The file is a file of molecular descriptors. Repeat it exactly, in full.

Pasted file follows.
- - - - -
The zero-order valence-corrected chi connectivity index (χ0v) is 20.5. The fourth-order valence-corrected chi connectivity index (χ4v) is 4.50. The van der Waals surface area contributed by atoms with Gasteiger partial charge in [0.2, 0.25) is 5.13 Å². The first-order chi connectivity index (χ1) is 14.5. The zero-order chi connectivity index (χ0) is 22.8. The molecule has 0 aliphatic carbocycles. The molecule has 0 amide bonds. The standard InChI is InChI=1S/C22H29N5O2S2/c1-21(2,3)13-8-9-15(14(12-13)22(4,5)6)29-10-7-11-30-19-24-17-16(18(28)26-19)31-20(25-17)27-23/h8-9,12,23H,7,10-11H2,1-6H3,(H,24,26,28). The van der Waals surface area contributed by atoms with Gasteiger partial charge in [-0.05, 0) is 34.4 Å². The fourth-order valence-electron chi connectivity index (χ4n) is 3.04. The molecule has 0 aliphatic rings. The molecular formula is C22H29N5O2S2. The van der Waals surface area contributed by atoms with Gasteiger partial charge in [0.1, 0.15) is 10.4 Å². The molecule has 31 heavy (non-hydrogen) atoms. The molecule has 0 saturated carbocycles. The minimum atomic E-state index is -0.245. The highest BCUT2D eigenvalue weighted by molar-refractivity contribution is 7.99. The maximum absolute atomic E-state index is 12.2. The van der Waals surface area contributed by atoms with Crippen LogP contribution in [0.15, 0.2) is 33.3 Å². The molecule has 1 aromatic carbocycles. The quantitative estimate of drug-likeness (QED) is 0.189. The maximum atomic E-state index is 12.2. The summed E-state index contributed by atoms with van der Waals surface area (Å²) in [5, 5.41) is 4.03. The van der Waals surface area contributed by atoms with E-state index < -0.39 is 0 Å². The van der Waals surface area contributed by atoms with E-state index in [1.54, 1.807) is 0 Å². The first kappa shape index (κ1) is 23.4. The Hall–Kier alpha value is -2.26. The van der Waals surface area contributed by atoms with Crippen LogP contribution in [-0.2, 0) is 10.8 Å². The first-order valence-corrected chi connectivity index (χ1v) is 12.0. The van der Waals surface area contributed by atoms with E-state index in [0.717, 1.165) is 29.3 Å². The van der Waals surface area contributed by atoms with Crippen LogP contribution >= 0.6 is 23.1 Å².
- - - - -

The zero-order valence-corrected chi connectivity index (χ0v) is 20.5. The fourth-order valence-corrected chi connectivity index (χ4v) is 4.50. The van der Waals surface area contributed by atoms with Gasteiger partial charge in [0.2, 0.25) is 5.13 Å². The first-order chi connectivity index (χ1) is 14.5. The zero-order chi connectivity index (χ0) is 22.8. The molecule has 0 aliphatic carbocycles. The molecule has 0 amide bonds. The standard InChI is InChI=1S/C22H29N5O2S2/c1-21(2,3)13-8-9-15(14(12-13)22(4,5)6)29-10-7-11-30-19-24-17-16(18(28)26-19)31-20(25-17)27-23/h8-9,12,23H,7,10-11H2,1-6H3,(H,24,26,28). The van der Waals surface area contributed by atoms with Gasteiger partial charge in [-0.05, 0) is 34.4 Å². The fourth-order valence-electron chi connectivity index (χ4n) is 3.04. The molecule has 0 aliphatic rings. The molecular formula is C22H29N5O2S2. The van der Waals surface area contributed by atoms with Gasteiger partial charge in [0.1, 0.15) is 10.4 Å². The molecule has 31 heavy (non-hydrogen) atoms. The molecule has 0 saturated carbocycles. The minimum atomic E-state index is -0.245. The highest BCUT2D eigenvalue weighted by molar-refractivity contribution is 7.99. The maximum absolute atomic E-state index is 12.2. The van der Waals surface area contributed by atoms with Crippen LogP contribution in [0.15, 0.2) is 33.3 Å². The molecule has 1 aromatic carbocycles. The quantitative estimate of drug-likeness (QED) is 0.189. The maximum atomic E-state index is 12.2. The summed E-state index contributed by atoms with van der Waals surface area (Å²) in [5, 5.41) is 4.03. The van der Waals surface area contributed by atoms with E-state index < -0.39 is 0 Å². The van der Waals surface area contributed by atoms with E-state index in [1.54, 1.807) is 0 Å². The first kappa shape index (κ1) is 23.4. The Hall–Kier alpha value is -2.26. The van der Waals surface area contributed by atoms with Crippen LogP contribution in [-0.2, 0) is 10.8 Å². The first-order valence-corrected chi connectivity index (χ1v) is 12.0. The van der Waals surface area contributed by atoms with E-state index in [0.717, 1.165) is 29.3 Å². The van der Waals surface area contributed by atoms with Crippen LogP contribution >= 0.6 is 23.1 Å².